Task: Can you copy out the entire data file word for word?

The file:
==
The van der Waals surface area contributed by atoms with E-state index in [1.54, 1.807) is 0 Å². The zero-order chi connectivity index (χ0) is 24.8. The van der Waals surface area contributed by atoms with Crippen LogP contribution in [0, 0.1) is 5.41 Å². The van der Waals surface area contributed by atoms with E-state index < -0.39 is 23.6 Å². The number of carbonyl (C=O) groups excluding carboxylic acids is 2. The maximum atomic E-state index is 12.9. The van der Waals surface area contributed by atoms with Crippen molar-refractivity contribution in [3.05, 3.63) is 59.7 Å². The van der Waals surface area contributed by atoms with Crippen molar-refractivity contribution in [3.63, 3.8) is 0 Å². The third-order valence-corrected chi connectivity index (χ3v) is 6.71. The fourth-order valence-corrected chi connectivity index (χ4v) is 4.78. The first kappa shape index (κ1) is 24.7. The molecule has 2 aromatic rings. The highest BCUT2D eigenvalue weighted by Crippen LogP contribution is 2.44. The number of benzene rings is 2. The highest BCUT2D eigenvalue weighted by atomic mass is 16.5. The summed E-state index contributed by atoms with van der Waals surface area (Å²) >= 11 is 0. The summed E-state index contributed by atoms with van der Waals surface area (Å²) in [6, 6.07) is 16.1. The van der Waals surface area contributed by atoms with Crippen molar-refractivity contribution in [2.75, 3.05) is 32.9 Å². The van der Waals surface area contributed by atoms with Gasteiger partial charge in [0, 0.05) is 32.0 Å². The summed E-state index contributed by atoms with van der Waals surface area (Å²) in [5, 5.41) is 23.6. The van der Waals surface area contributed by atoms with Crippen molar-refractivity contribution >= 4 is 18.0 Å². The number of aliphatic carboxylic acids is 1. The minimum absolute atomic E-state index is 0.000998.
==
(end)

The van der Waals surface area contributed by atoms with E-state index in [1.54, 1.807) is 0 Å². The zero-order chi connectivity index (χ0) is 24.8. The van der Waals surface area contributed by atoms with Crippen LogP contribution in [0, 0.1) is 5.41 Å². The van der Waals surface area contributed by atoms with E-state index < -0.39 is 23.6 Å². The number of carbonyl (C=O) groups excluding carboxylic acids is 2. The maximum atomic E-state index is 12.9. The van der Waals surface area contributed by atoms with Crippen molar-refractivity contribution in [3.05, 3.63) is 59.7 Å². The van der Waals surface area contributed by atoms with Crippen molar-refractivity contribution in [3.63, 3.8) is 0 Å². The third-order valence-corrected chi connectivity index (χ3v) is 6.71. The fourth-order valence-corrected chi connectivity index (χ4v) is 4.78. The first kappa shape index (κ1) is 24.7. The molecule has 2 aromatic rings. The highest BCUT2D eigenvalue weighted by Crippen LogP contribution is 2.44. The number of benzene rings is 2. The highest BCUT2D eigenvalue weighted by atomic mass is 16.5. The summed E-state index contributed by atoms with van der Waals surface area (Å²) >= 11 is 0. The summed E-state index contributed by atoms with van der Waals surface area (Å²) in [6, 6.07) is 16.1. The van der Waals surface area contributed by atoms with Crippen molar-refractivity contribution in [2.75, 3.05) is 32.9 Å². The van der Waals surface area contributed by atoms with Gasteiger partial charge in [0, 0.05) is 32.0 Å². The summed E-state index contributed by atoms with van der Waals surface area (Å²) in [5, 5.41) is 23.6. The van der Waals surface area contributed by atoms with Crippen molar-refractivity contribution >= 4 is 18.0 Å². The number of aliphatic carboxylic acids is 1. The minimum absolute atomic E-state index is 0.000998.